$1 billion — that's the estimate of how much money is stolen or misappropriated each year in the Catholic Church by crooked prelates or thieving clergy.
According to the trade industry publication The Review of Faith & International Affairs, in an article titled "Embezzlement in the Global Christian Community," the amount of money stolen each year from parishioners' donations is reaching windfall amounts.
The model for calculating the degree of theft was used in a recent documentary titled Thievery: Catholic Church Exposed. According to producers, thievery in the United States has reached epidemic proportions, as illustrated by the 97 non-sex abuse cases of $100,000 or more uncovered in the recent documentary — and that's only the tip of the iceberg, for researchers project over 90% of the thievery cases go unreported.
Further, based upon validated research models and confirming data from the Association of Certified Fraud Examiners, it's estimated that more than $1 billion is stolen annually from the U.S. Catholic Church.
Theft of enormous sums of money has gotten little attention in the Church, but that is changing, as new reports begin to surface. Hundreds of millions stolen from the Vatican's Peter's Pence annual collection, $25 million ripped last year from the American-based Papal Foundation, hundreds of thousands paid out in cash by the perverted Theodore McCarrick, West Virginia Bp. Michael Bransfield's regular stealing of huge amounts and so forth.
There have of course been whiffs here and there of various financial improprieties, such as the case covered up by New York Cdl. Timothy Dolan of the notorious Fr. Peter Miqueli, who stole vast sums from parishes to fund a lifestyle that included drugs and gay-for-pay prostitute Keith Crist. That story — the sex and the money — eventually exploded onto the front pages of New York City papers, finally forcing Dolan's hand.
But financial experts and auditors Church Militant has spoken to say the problem is much worse than the occasional headline or story that comes to the surface. Bishops keep their finances clothed in secrecy, eschewing even any appearance of transparency, and experts say that's because there is no real accountability. Bishops don't really answer to anybody, not in this life anyway.
Then there is what's called "soft theft." That's when money that's taken is allocated "legally" but oftentimes is immoral or unethical, like when a bishop approves a vast sum to spend on a house for himself.
Wilton Gregory, the new archbishop of Washington, D.C., could be described as a "soft thief," allocating millions for a new house for himself — until news of his actions broke into the secular media and he backpedaled and canceled the plans, saying he wasn't aware of how his actions looked. They looked bad because they were, in fact, bad.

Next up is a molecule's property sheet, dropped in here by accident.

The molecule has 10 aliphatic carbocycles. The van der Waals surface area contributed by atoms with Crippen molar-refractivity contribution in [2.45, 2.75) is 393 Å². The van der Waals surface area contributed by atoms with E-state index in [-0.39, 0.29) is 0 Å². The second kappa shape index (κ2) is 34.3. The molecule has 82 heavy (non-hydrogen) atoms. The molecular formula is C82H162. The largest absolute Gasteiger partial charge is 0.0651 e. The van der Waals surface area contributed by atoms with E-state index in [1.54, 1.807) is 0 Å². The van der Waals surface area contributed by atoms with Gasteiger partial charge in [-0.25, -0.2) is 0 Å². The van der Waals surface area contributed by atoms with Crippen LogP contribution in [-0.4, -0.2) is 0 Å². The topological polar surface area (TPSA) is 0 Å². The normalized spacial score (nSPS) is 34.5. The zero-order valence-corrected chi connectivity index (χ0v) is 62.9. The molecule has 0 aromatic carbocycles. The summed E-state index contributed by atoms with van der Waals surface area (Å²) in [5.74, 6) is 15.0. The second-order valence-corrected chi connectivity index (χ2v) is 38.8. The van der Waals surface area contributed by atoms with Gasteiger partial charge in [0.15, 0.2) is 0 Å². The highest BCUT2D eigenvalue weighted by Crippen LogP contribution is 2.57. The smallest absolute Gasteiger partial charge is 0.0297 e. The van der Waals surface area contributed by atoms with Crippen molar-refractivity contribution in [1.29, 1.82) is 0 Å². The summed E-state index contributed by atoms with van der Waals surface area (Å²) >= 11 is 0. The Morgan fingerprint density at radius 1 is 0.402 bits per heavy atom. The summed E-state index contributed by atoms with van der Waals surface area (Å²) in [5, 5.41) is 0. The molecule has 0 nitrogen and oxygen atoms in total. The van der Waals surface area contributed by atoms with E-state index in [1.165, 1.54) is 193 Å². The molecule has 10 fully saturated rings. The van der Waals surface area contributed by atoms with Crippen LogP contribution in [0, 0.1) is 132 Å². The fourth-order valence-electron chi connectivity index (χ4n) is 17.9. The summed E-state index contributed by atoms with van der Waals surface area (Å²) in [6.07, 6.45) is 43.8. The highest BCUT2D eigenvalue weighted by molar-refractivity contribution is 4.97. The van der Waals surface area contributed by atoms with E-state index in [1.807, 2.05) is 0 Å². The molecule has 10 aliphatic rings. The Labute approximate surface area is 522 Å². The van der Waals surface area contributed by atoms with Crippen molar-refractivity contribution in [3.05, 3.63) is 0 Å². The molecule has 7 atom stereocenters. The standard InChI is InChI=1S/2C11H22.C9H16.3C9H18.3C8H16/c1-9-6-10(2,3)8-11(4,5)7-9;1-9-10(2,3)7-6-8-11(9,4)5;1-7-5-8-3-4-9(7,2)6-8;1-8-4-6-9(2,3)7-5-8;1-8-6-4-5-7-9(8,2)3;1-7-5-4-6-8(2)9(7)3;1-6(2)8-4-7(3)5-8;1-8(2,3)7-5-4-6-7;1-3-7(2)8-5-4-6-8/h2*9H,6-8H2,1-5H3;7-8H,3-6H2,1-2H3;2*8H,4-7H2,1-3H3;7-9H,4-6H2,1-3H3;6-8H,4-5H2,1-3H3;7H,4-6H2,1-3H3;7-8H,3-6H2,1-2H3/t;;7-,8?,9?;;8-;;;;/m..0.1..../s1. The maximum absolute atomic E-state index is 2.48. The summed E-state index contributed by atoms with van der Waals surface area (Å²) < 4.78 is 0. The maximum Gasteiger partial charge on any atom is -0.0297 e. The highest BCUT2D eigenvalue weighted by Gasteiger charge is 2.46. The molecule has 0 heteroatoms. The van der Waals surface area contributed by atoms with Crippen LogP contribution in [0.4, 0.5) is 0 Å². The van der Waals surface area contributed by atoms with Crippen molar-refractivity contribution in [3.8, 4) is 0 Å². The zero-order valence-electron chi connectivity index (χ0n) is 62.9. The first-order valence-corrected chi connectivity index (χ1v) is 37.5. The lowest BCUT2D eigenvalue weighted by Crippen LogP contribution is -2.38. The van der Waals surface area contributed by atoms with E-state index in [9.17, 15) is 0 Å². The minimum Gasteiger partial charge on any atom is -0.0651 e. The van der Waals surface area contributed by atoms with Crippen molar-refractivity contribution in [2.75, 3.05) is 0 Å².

Bishops all over the country routinely do this.
The retired bishop of San Jose, California plonked down a couple million for a "retirement pad" for himself in a swanky neighborhood until he, too, got busted in the secular press and withdrew the purchase.
Retired Newark Abp. John Myers wasn't halted, however, in his bid as Theodore McCarrick's successor to spend money like a drunken sailor on his retirement digs. His retirement house was originally purchased with parishioners' money in 2002 for $700,000 and is set in eight acres of one of New Jersey's more expensive and peaceful corners. It has five bedrooms, three bathrooms, a three-car garage, an elevator and a swimming pool. And of course, what retirement home for successors of the Apostles would be complete without a hot tub — what the archdiocese calls a "therapeutic whirlpool."
And while New York's Timothy Dolan didn't actually spend money to purchase his weekend getaway pad in upstate New York because it was donated, you've got to imagine the upkeep and maintenance bill is pretty hefty — especially the 75-foot Venetian swimming pool, which, of course, doesn't clean itself.
We could go on and on, like CNN did a few years back in a piece they called The Lavish Homes of American Archbishops.
But the party may soon be over for this thieving crowd, as Catholics everywhere are waking up to the moral and financial corruption of the mitered class.
According to one well-informed source, the Vatican — which lost millions each of the last few years — has seen a dramatic decrease in donations under the reign of Pope Francis, and the USCCB has folks close to the books who say donations across the United States are beginning to dry up.
If that continues in 2020, it could be a good year squeezing the crooks dry.